As an employer rehiring a former employee, you’re free to offer health insurance, 401(k) plan participation, and accrual of vacation or sick time in the same way you would offer these benefits to a new hire. In most cases, returning workers should fill out all of the requisite new-hire paperwork so that any questions that might later arise about the date of the employee’s return — and the reason why records show a gap in the employee’s payment by the company — will be supported by adequate documentation in his or her personnel file.
With the exception of federal or state laws governing employee leaves of absence, such as the Family and Medical Leave Act (FMLA) or the Uniformed Services Employment and Reemployment Rights Act (USERRA), you generally aren’t required to restore a returning employee to the same position he or she held previously or to give him or her credit for the term of prior service with respect to accrued company benefits. (However, if you use union workers, check with your attorney, as the rules may differ.) For example, if the person had accrued three weeks vacation as of the date of separation from the company, but new hires get two weeks, then the rehire would also get two weeks vacation. With respect to retirement benefits such as a 401(k) or the company pension plan, says Peter N. Lobasso, an employment attorney with Johanson Berenson LLP, in Great Falls, Va., “the terms of the plan itself will determine the rehire’s eligibility to resume participation in the plan and credit for the prior term of service for vesting purposes.”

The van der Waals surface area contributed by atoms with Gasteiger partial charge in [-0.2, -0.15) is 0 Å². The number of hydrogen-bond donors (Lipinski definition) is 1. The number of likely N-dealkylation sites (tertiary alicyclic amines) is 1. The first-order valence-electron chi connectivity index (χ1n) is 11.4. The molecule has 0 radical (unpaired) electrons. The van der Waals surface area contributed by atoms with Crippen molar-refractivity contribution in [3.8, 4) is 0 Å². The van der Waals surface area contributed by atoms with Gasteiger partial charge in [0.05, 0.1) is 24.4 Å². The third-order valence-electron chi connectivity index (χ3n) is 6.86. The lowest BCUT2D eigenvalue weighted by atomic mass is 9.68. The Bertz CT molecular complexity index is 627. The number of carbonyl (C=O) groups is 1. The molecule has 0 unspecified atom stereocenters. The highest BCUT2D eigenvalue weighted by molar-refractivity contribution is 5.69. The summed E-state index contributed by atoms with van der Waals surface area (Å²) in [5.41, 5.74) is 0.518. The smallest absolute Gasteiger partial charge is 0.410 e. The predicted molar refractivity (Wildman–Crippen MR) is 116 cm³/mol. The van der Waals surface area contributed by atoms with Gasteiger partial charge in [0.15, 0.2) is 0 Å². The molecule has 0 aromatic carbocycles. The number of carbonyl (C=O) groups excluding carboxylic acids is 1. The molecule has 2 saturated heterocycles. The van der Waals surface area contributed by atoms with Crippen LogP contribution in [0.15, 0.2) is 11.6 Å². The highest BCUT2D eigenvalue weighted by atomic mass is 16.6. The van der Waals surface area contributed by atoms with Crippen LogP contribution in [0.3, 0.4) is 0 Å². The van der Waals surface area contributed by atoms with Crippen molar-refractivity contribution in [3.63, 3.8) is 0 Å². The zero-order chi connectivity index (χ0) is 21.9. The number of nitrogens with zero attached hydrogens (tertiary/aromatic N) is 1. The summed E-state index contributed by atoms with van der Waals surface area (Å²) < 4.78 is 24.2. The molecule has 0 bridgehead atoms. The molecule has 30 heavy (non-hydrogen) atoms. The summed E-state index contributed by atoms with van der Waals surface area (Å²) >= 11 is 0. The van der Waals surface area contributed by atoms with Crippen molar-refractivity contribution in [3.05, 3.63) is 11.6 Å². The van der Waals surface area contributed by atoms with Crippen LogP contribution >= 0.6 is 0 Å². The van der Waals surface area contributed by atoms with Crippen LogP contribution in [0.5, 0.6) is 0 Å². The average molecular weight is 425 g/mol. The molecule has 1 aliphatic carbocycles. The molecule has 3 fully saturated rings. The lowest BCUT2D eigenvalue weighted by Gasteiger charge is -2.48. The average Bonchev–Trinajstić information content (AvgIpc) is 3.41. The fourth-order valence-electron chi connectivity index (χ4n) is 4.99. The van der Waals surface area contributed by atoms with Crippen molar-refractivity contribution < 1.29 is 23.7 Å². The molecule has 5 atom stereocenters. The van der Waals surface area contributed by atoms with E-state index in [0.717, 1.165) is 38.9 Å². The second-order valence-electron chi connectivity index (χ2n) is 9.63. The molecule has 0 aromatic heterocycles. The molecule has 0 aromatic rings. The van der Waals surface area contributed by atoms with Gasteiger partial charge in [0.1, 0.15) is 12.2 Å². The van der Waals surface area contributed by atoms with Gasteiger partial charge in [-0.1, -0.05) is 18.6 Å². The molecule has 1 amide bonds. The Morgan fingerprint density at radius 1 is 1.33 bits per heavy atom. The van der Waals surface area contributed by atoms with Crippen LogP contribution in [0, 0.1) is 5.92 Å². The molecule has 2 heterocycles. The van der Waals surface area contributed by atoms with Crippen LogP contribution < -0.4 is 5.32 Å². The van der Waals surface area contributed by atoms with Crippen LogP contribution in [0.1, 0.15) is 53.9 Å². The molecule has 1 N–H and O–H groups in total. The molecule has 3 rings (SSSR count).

And while the period of prior service generally doesn’t have to be taken into account in making future promotion or compensation decisions, Lobasso says, “in some cases it may be appropriate to do so, such as when the employee’s initial separation was due to a company layoff as opposed to the employee’s voluntary resignation.”
Lobasso adds that it’s important to implement such policies consistently. “Treat all similarly situated returning employees in the same manner to the extent practicable,” he advises. “To do otherwise will likely foster discord among workers as well as expose the company to potential claims of workplace discrimination.”
—Stacey Freed, senior editor, REMODELING.